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Life after ballet


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Reading this thread is so hard that these students have to go through such turmoil unsupported by their schools. 

 

I have to say our family have always had the back up chats as I worry so much about the chance of a job when they graduate. DS is at Tring and we received emails last week that the kids will have an app for career guidance (not dance related) as it is always drummed into them all that they need back up choices. The university routes that the ones who choose not to go on and continue the vocational route is always celebrated. So many varied careers that the students all seem to go and pursue. Shows that there is more to life than a vocational career.

 

Still such a long road for the DC to walk that all we can do is support as best we can. At least our DC have had the chance and talent to pursue for as long as they did.

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I just wanted to add my views coming from an ex vocational student that went all the way through and graduated, but did not gain/pursue a dance career.

Most students will suffer from an identity crisis, myself included, and it is incredibly difficult to deal with! I found my self esteem regarding self belief and body image was crushed, and counselling proved very beneficial for that.

I’ve also had a couple of years out to re-study (I personally didn’t feel as though vocational school gave me the right qualifications to pursue what I’ve chosen to do) and I’ve also worked in little jobs in shops locally. If you can do this (I gather it’s a bit difficult atm given the shortage of jobs due to Covid) it’s a great thing to do. Not only will it give you a routine, but it’ll put so much into perspective. You may find “normal” friends as I did - far less bitchy than many of the individuals that I mingled with over the course of my seven year vocational journey! Also a great time to do driving tests if you haven’t done so already 😜 

It’s also completely fine not to rush into a plan b. I’m actually quite pleased I took the time to arrive at the decision I did. Having pursued ballet from such a tender age it can be all consuming and I really wasn’t all that clear as to what my other interests really were.

As for vocational schools the support just really wasn’t there. The concept of “plan b” was mentioned occasionally in passing, but no real focus on it. We had one talk with ex dancers/students who pursued a plan b, but confusingly they only brought in individuals who went into another dance related job!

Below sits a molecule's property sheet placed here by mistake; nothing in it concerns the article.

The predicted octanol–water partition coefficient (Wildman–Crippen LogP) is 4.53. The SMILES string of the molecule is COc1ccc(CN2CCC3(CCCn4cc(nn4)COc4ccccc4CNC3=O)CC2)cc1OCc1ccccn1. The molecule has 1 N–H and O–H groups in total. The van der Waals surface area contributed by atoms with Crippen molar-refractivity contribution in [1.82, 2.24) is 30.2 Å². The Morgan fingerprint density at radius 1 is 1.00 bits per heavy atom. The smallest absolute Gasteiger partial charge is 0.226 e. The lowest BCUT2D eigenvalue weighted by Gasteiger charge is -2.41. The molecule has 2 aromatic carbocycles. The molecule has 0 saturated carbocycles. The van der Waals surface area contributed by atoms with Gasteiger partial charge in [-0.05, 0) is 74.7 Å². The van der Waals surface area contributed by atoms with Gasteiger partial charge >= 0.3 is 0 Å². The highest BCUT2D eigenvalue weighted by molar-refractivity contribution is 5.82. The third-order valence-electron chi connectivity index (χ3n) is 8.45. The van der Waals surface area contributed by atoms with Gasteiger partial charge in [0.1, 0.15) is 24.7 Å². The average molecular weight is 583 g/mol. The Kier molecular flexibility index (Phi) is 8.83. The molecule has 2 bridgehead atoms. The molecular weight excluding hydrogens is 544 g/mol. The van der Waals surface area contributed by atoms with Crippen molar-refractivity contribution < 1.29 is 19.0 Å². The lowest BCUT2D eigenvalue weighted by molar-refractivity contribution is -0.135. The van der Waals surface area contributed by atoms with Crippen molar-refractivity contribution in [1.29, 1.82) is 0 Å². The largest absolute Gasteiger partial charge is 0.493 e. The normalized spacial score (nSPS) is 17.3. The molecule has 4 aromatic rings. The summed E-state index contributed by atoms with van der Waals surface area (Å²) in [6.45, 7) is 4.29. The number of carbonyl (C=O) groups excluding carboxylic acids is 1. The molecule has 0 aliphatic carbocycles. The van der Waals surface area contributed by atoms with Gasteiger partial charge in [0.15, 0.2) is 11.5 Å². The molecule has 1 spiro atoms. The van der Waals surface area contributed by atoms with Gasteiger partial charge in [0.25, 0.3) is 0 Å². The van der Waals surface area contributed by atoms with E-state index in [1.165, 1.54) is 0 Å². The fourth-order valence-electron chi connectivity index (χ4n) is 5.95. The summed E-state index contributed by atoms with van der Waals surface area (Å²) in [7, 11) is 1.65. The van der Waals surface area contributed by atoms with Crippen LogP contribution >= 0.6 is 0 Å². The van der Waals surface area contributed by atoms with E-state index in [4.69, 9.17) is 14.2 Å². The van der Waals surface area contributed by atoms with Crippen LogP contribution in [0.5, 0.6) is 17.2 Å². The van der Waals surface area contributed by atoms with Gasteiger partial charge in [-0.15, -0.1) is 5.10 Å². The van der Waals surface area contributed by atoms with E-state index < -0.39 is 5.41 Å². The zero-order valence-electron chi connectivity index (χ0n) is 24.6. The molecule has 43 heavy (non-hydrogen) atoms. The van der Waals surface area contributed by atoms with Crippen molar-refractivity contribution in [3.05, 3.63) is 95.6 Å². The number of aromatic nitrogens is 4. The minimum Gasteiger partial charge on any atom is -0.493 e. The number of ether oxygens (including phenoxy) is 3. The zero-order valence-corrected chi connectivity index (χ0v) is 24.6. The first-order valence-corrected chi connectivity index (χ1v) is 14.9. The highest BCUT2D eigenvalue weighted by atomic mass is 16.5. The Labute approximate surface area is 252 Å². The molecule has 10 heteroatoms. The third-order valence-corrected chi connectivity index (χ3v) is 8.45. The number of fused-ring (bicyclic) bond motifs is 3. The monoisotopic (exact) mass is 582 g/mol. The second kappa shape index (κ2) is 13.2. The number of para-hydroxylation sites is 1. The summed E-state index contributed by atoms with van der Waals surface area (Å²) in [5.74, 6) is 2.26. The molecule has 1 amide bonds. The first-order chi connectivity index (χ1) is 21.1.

Most of my year wish that our teachers had been more honest and transparent with all of us. We all knew it was a tough world, but I think the vast majority of us were given false hope. It’s a tricky thing to tell a young person who has so much passion and dedication, and you always want to try and see how far they can take that. However, as dance jobs are increasingly few and far between I really do think it is the “creme de la creme” that make it. 

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Hi everyone just thought to come on here and give an update. Dd tried writing down her strengths, passions etc but keeps coming to me saying I don’t know who I am without ballet. As a parent I provide lots of reassurance it’s just so difficult hearing her say that because obviously she is so much more than the ballet world! There are also more opportunities sprinting up as we edge nearer to grad and she says she almost feels this guilt and worry that she’ll regret it later on if she doesn’t go for these opportunities even though she’s decided she wants to come away from it all. This is definitely a very very tough year! 

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I really feel for your DD @Glissé. Different situation but with some parallels- I've recently had to take early retirement due to ill health, from a role that was a massive part of my entire adult life. I know exactly what she means about not knowing who she is any more as my profession was a huge part of my identity.

Obviously my situation is different, but the best advice I  can give is to keep looking forward and not dwell on things you can't change. I know this sounds a bit drastic but would she consider seeing a counsellor? Talking to someone neutral can be very helpful. They won't tell her what to do but ot might help her find her own answers.